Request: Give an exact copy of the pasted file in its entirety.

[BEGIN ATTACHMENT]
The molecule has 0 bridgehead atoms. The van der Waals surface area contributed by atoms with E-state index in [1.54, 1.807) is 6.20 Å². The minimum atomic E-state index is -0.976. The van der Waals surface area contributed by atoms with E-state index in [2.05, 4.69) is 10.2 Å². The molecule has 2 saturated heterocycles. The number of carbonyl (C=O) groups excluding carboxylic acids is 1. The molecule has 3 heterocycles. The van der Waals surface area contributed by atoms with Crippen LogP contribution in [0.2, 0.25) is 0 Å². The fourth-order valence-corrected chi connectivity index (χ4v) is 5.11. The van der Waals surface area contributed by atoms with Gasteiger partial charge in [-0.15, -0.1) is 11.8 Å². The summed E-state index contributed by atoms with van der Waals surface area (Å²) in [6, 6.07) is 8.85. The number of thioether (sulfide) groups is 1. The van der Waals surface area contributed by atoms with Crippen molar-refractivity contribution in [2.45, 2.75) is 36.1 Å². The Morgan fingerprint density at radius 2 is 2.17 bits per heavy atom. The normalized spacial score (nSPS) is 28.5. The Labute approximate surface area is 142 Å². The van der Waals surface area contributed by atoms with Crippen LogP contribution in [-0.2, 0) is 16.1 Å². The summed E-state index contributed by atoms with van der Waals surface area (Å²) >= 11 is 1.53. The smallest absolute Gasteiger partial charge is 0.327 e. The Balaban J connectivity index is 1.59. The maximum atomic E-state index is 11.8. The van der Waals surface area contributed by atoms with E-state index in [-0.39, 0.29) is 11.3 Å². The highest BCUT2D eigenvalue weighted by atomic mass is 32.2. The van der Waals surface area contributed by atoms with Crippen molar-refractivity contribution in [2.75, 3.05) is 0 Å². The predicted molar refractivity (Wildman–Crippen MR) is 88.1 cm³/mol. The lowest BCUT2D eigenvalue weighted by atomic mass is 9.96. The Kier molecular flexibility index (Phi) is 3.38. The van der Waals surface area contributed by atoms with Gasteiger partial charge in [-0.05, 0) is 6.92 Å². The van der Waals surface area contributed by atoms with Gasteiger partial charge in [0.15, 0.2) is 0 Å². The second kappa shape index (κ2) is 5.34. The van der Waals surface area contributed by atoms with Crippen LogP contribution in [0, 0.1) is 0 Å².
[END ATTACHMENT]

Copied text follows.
The molecule has 0 bridgehead atoms. The van der Waals surface area contributed by atoms with E-state index in [1.54, 1.807) is 6.20 Å². The minimum atomic E-state index is -0.976. The van der Waals surface area contributed by atoms with E-state index in [2.05, 4.69) is 10.2 Å². The molecule has 2 saturated heterocycles. The number of carbonyl (C=O) groups excluding carboxylic acids is 1. The molecule has 3 heterocycles. The van der Waals surface area contributed by atoms with Crippen LogP contribution in [0.2, 0.25) is 0 Å². The fourth-order valence-corrected chi connectivity index (χ4v) is 5.11. The van der Waals surface area contributed by atoms with Gasteiger partial charge in [-0.15, -0.1) is 11.8 Å². The summed E-state index contributed by atoms with van der Waals surface area (Å²) in [6, 6.07) is 8.85. The number of thioether (sulfide) groups is 1. The van der Waals surface area contributed by atoms with Crippen molar-refractivity contribution in [2.45, 2.75) is 36.1 Å². The Morgan fingerprint density at radius 2 is 2.17 bits per heavy atom. The normalized spacial score (nSPS) is 28.5. The Labute approximate surface area is 142 Å². The van der Waals surface area contributed by atoms with Crippen LogP contribution in [-0.2, 0) is 16.1 Å². The summed E-state index contributed by atoms with van der Waals surface area (Å²) >= 11 is 1.53. The smallest absolute Gasteiger partial charge is 0.327 e. The Balaban J connectivity index is 1.59. The maximum atomic E-state index is 11.8. The van der Waals surface area contributed by atoms with E-state index in [-0.39, 0.29) is 11.3 Å². The highest BCUT2D eigenvalue weighted by atomic mass is 32.2. The van der Waals surface area contributed by atoms with Crippen molar-refractivity contribution in [2.75, 3.05) is 0 Å². The predicted molar refractivity (Wildman–Crippen MR) is 88.1 cm³/mol. The lowest BCUT2D eigenvalue weighted by atomic mass is 9.96. The Kier molecular flexibility index (Phi) is 3.38. The van der Waals surface area contributed by atoms with Gasteiger partial charge in [-0.05, 0) is 6.92 Å². The van der Waals surface area contributed by atoms with Gasteiger partial charge in [0.15, 0.2) is 0 Å². The second kappa shape index (κ2) is 5.34. The van der Waals surface area contributed by atoms with Crippen LogP contribution in [0, 0.1) is 0 Å².